In The Iron Lady–good, if slightly muddled, slightly too long–Meryl Streep (a Golden Globe winner for this role) gives the best film performance since Daniel Day Lewis in My Left Foot. And she keeps on giving. She portrays Margaret Thatcher at different ages, with equal emphasis on her political career and her old age–and it’s all uncanny. Eerie, even.
The film begins beautifully; deceptively, but you won’t hear from me how. Wait and see it: This is not an essay spoiling the most surprising parts of this (perhaps overly-ambitious) treatment of the story. Surprise is nearly everything here. Trust that whatever transpires in this unusual bio, Streep is up for it. The low-key ending is equally beautiful, appropriate and nicely sad–which is to say, necessary.
Ordinarily, political bios are tough sells for American audiences. Box offices here have to rely on Streep’s name and reputation and it’s a great performance, equally unsparing of Thatcher’s late-career authoritarianism and the vicissitudes of old age.
Moving back and forth in time, the usually graceful film uses juxtaposition to freshen up the usual conventions of biography. It does not ask a lot from Streep: it asks everything from her–every emotion, every psychological state, including approaching dementia.
But has Streep painted herself into a corner? Can she any longer play an ordinary person, or is she doomed to play greatness greatly? Maybe not. By my count this is Streep’s 35th movie, including small roles in films like Woody Allen’s Manhattan. That Mamma Mia transformed her career and sent her popularity soaring is amazing; probably why Mamma Mia director Phyllida Lloyd was in charge of this film, and acquits herself honorably.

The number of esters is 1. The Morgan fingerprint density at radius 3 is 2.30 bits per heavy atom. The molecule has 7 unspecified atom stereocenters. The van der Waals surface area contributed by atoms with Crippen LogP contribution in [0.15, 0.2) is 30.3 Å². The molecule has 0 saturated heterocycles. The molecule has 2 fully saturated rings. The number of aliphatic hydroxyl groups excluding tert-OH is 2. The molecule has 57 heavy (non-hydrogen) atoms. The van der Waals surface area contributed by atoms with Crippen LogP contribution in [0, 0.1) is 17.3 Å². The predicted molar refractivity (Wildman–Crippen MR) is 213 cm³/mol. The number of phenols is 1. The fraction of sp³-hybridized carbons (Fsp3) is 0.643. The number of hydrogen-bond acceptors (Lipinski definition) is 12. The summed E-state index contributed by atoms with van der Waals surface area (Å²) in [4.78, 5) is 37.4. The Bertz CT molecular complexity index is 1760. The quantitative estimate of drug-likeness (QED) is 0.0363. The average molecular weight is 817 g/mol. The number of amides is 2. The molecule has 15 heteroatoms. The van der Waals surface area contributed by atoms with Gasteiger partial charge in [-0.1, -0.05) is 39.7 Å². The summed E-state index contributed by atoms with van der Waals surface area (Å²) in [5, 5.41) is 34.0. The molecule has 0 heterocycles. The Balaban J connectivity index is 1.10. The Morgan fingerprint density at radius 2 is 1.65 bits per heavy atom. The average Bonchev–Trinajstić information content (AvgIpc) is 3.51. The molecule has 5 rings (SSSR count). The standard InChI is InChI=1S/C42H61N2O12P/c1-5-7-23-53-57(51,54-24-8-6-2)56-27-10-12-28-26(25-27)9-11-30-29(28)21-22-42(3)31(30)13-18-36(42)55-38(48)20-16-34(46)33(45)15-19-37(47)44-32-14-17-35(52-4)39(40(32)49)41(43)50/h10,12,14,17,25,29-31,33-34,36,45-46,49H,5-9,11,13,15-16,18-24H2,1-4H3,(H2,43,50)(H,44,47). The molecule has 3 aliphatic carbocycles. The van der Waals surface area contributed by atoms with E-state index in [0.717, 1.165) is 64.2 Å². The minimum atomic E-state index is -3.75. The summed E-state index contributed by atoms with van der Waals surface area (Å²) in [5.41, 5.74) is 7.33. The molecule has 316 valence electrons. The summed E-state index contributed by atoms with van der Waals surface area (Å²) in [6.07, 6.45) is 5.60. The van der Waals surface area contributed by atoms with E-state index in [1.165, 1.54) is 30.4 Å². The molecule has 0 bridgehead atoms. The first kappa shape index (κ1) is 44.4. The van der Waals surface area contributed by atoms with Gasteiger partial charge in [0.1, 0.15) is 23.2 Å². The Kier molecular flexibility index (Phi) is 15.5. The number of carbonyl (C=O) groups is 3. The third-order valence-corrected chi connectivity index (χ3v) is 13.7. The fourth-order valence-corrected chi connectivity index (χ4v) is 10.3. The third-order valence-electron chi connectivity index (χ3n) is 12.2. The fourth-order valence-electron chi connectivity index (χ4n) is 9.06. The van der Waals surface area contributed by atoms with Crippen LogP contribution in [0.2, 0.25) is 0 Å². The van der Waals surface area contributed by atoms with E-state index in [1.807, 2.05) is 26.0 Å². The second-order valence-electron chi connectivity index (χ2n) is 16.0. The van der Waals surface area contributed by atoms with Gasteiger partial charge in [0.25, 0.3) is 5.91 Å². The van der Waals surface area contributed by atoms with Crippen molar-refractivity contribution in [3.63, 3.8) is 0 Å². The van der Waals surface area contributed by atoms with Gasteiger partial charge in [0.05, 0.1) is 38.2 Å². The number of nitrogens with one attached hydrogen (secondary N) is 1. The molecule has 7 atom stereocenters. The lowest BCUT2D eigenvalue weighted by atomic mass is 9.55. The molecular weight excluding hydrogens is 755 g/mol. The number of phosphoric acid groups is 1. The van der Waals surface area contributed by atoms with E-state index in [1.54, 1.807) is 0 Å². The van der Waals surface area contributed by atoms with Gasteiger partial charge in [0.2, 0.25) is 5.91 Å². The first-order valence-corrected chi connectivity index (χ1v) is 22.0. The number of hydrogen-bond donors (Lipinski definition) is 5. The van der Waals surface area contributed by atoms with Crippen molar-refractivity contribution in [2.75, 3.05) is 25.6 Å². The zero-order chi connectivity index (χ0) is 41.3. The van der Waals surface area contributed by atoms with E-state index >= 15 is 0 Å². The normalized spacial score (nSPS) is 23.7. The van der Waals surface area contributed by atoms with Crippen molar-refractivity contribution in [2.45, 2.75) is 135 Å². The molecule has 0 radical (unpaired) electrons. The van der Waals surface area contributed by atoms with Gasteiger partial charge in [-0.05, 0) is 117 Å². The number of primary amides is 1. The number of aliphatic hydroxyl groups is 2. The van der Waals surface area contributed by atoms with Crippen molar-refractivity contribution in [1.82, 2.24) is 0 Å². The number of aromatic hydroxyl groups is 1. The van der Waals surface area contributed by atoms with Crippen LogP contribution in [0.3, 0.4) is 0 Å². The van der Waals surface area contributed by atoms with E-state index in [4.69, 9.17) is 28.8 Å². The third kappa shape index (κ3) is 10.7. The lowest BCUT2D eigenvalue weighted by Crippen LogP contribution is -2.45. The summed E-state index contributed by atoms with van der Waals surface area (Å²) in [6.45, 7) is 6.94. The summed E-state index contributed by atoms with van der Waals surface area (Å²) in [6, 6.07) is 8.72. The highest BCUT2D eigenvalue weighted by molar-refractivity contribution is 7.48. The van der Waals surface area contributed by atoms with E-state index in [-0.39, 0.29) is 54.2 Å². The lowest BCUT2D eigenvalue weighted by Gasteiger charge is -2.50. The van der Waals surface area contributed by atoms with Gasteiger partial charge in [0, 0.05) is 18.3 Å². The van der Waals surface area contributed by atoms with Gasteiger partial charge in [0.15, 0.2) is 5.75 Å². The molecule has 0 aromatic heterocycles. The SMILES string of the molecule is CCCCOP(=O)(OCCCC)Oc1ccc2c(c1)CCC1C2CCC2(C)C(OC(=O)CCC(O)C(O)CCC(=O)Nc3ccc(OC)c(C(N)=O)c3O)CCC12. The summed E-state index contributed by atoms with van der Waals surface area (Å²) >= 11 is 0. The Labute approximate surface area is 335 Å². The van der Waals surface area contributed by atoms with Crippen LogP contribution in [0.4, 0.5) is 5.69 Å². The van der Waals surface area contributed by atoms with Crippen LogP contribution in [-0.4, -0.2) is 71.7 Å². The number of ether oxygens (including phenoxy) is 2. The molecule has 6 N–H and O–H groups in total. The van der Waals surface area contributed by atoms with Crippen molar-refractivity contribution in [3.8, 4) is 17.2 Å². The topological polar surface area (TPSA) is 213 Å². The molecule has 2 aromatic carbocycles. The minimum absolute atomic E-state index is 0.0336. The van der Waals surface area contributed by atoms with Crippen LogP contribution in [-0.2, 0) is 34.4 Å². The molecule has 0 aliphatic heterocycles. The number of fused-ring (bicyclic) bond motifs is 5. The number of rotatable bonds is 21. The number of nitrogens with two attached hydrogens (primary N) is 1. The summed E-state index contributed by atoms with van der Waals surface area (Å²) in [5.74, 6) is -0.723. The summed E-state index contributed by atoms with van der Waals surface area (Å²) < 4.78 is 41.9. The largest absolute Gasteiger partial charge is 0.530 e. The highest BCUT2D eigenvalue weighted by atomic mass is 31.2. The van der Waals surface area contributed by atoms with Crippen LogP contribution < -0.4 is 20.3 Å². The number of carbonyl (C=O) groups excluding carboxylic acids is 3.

Could the film be better? If 10 minutes were carefully trimmed it might’ve been. If less found footage were used its visual integrity would have improved. If Thatcher’s daughter had fewer lines. If…if…if…
But, c’mon, Streep is now unquestionably the greatest actress in the history of English language film. As one who has seen all her films, this writer is prepared to defend his assertions. In any case, The Iron Lady is well worth seeing, even if, like me, you weren’t so crazy about Margaret Thatcher. Over and out.